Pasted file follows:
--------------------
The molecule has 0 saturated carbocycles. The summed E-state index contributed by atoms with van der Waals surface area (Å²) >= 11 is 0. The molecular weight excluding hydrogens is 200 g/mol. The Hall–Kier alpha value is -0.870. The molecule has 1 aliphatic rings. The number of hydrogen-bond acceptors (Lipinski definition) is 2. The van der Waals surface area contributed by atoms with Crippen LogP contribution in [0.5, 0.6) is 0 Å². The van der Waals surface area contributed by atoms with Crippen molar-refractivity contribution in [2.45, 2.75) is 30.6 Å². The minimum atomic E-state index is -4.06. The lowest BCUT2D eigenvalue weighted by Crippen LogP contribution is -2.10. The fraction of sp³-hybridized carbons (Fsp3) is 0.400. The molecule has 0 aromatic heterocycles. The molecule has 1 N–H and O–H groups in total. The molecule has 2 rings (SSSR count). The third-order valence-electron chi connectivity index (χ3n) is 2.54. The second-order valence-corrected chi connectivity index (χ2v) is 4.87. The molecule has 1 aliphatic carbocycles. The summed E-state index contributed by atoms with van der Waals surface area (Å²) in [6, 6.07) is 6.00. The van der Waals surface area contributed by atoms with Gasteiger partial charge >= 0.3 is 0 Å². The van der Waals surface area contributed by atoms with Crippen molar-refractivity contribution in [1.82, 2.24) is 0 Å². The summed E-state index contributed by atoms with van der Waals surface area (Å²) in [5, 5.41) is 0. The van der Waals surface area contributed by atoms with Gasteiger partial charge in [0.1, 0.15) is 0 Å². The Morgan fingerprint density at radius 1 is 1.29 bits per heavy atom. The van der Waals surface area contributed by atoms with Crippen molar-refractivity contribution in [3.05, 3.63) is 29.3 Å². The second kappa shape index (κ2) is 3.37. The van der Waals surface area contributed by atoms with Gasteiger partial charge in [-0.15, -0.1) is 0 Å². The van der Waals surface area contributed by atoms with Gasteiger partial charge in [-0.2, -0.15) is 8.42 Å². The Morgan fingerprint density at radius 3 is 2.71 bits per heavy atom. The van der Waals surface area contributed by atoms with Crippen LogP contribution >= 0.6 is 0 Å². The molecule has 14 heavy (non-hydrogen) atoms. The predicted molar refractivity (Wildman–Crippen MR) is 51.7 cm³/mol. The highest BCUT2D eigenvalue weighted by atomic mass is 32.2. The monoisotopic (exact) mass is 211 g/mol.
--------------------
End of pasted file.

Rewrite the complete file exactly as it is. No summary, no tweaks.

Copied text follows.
The molecule has 0 saturated carbocycles. The summed E-state index contributed by atoms with van der Waals surface area (Å²) >= 11 is 0. The molecular weight excluding hydrogens is 200 g/mol. The Hall–Kier alpha value is -0.870. The molecule has 1 aliphatic rings. The number of hydrogen-bond acceptors (Lipinski definition) is 2. The van der Waals surface area contributed by atoms with Crippen LogP contribution in [0.5, 0.6) is 0 Å². The van der Waals surface area contributed by atoms with Crippen molar-refractivity contribution in [2.45, 2.75) is 30.6 Å². The minimum atomic E-state index is -4.06. The lowest BCUT2D eigenvalue weighted by Crippen LogP contribution is -2.10. The fraction of sp³-hybridized carbons (Fsp3) is 0.400. The molecule has 0 aromatic heterocycles. The molecule has 1 N–H and O–H groups in total. The molecule has 2 rings (SSSR count). The third-order valence-electron chi connectivity index (χ3n) is 2.54. The second-order valence-corrected chi connectivity index (χ2v) is 4.87. The molecule has 1 aliphatic carbocycles. The summed E-state index contributed by atoms with van der Waals surface area (Å²) in [6, 6.07) is 6.00. The van der Waals surface area contributed by atoms with Gasteiger partial charge >= 0.3 is 0 Å². The van der Waals surface area contributed by atoms with Crippen molar-refractivity contribution in [1.82, 2.24) is 0 Å². The summed E-state index contributed by atoms with van der Waals surface area (Å²) in [5, 5.41) is 0. The van der Waals surface area contributed by atoms with Gasteiger partial charge in [0.1, 0.15) is 0 Å². The Morgan fingerprint density at radius 1 is 1.29 bits per heavy atom. The van der Waals surface area contributed by atoms with Crippen molar-refractivity contribution in [3.05, 3.63) is 29.3 Å². The second kappa shape index (κ2) is 3.37. The van der Waals surface area contributed by atoms with Gasteiger partial charge in [-0.15, -0.1) is 0 Å². The van der Waals surface area contributed by atoms with Gasteiger partial charge in [-0.2, -0.15) is 8.42 Å². The Morgan fingerprint density at radius 3 is 2.71 bits per heavy atom. The van der Waals surface area contributed by atoms with Crippen LogP contribution >= 0.6 is 0 Å². The molecule has 14 heavy (non-hydrogen) atoms. The predicted molar refractivity (Wildman–Crippen MR) is 51.7 cm³/mol. The highest BCUT2D eigenvalue weighted by atomic mass is 32.2. The monoisotopic (exact) mass is 211 g/mol.